The president of Kentucky’s public-interest health foundation is objecting to legislation recently approved by the U.S. House Appropriations Committee to allow waivers from the school nutrition enacted by the Department of Agriculture in 2010.
Susan G. Zepeda of the Foundation for a Healthy Kentucky says in a statement sent to Kentucky news media that the foundation’s polls show that Kentuckians “want healthier foods in the schools,” but fewer than one in four Kentucky adults “described the meals at their children’s school or daycare as ‘very nutritious’.”
Zepeda notes that the Data Resource Center for Child and Adolescent Health showed that 35.7 percent of Kentucky children were either overweight or obese in 2011-12, that children living in poverty are more likely to be obese, and that polls show Kentucky adults think childhood obesity is a serious issue, and 78 percent of them approved of the new USDA meal standards, Zepeda notes.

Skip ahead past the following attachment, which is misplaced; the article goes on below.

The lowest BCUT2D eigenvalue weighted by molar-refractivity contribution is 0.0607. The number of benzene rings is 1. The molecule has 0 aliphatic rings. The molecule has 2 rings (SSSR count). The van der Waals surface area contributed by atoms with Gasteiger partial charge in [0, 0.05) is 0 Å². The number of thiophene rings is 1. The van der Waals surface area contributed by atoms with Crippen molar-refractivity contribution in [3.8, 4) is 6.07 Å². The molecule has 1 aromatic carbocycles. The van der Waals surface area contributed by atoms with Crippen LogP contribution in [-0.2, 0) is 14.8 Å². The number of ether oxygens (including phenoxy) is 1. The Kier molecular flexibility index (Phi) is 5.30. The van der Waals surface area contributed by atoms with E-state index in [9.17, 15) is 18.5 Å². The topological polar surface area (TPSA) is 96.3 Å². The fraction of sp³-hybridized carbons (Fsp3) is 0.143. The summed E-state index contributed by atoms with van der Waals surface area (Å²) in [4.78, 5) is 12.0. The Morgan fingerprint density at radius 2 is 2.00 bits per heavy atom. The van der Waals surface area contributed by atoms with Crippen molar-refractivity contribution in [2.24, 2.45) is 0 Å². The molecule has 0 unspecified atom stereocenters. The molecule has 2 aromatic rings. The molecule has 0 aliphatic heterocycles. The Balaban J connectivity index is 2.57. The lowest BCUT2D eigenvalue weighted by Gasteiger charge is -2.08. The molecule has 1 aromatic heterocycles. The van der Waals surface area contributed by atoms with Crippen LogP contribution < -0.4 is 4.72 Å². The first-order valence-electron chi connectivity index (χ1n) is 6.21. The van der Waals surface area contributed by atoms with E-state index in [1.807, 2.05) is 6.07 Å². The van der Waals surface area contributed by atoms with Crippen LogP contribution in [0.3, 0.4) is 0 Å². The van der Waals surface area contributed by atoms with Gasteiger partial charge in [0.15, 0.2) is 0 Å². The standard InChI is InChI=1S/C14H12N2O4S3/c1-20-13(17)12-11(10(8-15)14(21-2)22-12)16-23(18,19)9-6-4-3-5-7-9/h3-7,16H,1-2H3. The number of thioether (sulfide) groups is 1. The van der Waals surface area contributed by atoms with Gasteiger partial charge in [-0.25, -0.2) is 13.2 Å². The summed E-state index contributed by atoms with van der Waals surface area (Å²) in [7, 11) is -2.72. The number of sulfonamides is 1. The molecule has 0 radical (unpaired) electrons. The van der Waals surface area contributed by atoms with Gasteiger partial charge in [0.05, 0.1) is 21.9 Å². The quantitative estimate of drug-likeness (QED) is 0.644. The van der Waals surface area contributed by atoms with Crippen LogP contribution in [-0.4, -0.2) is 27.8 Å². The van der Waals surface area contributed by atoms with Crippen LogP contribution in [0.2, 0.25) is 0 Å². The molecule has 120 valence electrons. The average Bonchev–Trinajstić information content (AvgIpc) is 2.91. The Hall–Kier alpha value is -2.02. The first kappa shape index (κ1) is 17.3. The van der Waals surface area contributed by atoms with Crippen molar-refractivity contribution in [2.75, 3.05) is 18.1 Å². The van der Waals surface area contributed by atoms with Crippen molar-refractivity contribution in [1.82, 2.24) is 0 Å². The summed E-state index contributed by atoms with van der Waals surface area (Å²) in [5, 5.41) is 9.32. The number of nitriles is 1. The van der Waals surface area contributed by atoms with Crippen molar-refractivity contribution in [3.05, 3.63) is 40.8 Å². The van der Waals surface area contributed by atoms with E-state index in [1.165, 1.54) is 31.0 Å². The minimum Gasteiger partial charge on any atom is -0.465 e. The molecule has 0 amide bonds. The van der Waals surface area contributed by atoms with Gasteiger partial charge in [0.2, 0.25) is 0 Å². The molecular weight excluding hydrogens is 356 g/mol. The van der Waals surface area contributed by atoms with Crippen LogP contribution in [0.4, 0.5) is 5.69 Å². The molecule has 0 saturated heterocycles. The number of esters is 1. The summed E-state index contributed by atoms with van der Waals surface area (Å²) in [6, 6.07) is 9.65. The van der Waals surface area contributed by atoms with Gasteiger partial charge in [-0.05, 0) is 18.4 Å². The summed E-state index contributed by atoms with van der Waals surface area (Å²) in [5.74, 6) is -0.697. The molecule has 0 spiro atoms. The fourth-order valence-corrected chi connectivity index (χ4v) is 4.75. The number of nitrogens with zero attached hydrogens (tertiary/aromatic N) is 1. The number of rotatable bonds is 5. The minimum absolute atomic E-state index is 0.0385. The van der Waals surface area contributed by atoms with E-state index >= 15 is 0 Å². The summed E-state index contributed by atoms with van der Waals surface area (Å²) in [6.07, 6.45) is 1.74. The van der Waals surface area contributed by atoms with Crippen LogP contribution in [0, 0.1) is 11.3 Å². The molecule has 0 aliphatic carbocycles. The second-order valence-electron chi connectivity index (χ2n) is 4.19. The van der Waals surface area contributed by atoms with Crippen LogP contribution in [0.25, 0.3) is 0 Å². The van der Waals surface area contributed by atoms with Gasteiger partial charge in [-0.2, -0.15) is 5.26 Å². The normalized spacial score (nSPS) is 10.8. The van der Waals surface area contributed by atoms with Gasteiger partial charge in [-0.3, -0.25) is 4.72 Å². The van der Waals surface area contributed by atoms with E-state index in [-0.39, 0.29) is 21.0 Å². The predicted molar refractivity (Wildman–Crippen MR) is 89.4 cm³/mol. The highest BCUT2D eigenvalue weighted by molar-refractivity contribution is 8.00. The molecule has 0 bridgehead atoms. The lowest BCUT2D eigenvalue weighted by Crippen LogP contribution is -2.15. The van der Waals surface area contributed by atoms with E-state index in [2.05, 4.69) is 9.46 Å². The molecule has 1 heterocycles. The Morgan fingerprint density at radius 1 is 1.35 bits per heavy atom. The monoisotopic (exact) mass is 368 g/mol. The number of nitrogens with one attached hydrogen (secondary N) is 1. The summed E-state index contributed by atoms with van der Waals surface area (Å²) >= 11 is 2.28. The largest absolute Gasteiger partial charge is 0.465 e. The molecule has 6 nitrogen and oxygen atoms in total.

The legislation would allow school districts that have lost money on meals for six months to ask for a waiver from the standards. Zepeda said “the major voice” for the bill was the School Nutrition Association, “a trade group of school food officials backed by such food companies as Coca-Cola, Domino’s Pizza and PepsiCo,” but “19 of the association’s former presidents have called on Congress to reject the waiver. We add our voice to this call.”
Kentucky Health News is an independent news service of the Institute for Rural Journalism and Community Issues, based in the School of Journalism and Telecommunications at the University of Kentucky, with support from the Foundation for a Healthy Kentucky.